Flexible Memory Cells May Signal Era Of Bendable Computers
By Juliana Chan | Featured Research
November 9, 2011
KAIST researchers has developed flexible non-volatile resistive random access memory (RRAM) technology where a memory cell can be randomly accessed, written, and erased on a plastic substrate.
AsianScientist (Nov. 9, 2011) – KAIST researchers hvae developed flexible non-volatile resistive random access memory (RRAM) technology where a memory cell can be randomly accessed, written, and erased on a plastic substrate.
Led by Professor Keon Jae Lee of the Department of Materials Science and Engineering, the research work has been published online in October issue of the ACS journal Nano Letters.
Although several flexible memory materials have been reported, these devices cannot overcome cell-to-cell interference due to their structural and material limitations, requiring switching elements such as transistors to be integrated with the memory elements.
Unfortunately, most transistors built on plastic substrates (e.g., organic/oxide transistors) are not capable of achieving the sufficient performance level with which to drive conventional memory. Hence, the development of flexible memory has remained a challenge to the realization of flexible electronics.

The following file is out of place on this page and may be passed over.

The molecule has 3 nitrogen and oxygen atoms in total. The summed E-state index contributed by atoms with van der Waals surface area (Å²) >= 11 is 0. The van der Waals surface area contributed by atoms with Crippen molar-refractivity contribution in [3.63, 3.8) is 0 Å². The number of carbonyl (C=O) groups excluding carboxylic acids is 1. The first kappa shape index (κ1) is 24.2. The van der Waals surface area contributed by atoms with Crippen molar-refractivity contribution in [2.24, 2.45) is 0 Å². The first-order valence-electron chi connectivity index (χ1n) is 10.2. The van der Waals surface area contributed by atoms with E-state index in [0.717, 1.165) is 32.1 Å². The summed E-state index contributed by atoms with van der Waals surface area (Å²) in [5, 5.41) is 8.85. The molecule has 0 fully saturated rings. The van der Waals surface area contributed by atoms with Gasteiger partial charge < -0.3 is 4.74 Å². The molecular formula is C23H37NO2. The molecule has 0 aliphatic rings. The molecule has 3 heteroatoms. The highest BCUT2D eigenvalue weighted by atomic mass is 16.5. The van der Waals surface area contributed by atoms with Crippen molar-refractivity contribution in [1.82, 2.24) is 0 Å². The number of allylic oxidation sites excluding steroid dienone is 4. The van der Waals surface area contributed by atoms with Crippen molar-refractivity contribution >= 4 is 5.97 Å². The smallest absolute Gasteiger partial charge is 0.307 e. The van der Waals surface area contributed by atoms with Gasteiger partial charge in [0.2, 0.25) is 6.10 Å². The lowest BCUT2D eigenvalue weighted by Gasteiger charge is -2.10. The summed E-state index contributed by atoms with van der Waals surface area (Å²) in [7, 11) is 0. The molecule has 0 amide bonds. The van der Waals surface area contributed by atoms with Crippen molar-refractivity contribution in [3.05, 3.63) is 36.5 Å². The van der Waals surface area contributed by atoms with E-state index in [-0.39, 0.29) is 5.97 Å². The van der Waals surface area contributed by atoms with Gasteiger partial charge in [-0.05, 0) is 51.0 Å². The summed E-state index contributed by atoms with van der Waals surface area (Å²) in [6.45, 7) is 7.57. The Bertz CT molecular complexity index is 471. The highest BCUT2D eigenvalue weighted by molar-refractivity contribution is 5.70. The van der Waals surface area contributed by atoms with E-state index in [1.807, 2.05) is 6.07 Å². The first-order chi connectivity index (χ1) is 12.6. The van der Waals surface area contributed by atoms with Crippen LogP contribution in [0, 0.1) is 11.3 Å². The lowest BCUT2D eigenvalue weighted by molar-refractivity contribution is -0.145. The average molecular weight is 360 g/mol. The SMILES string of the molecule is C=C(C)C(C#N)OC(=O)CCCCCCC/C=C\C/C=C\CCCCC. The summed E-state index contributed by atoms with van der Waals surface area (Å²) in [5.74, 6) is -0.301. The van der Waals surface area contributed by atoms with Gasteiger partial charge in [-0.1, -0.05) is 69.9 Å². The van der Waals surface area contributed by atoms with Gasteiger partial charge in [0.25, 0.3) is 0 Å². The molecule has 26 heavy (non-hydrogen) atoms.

Recently, Prof. Lee’s research team developed a fully functional flexible memory that is not affected by cell-to-cell interference, by integrating a memristor (a recently spotlighted memory material as next-generation memory elements) with a high-performance single-crystal silicon transistor on flexible substrates.
Combining these two technologies, they successfully showed that all memory functions in a matrix memory array – such as writing, reading, and erasing – were able to work.
“This result represents an exciting technology with the strong potential to realize all flexible electronic systems for the development of a freely bendable and attachable computer in the near future,” Prof. Lee said.
The article can be found at: Kim S et al. (2011) Flexible Memristive Memory Array on Plastic Substrates.
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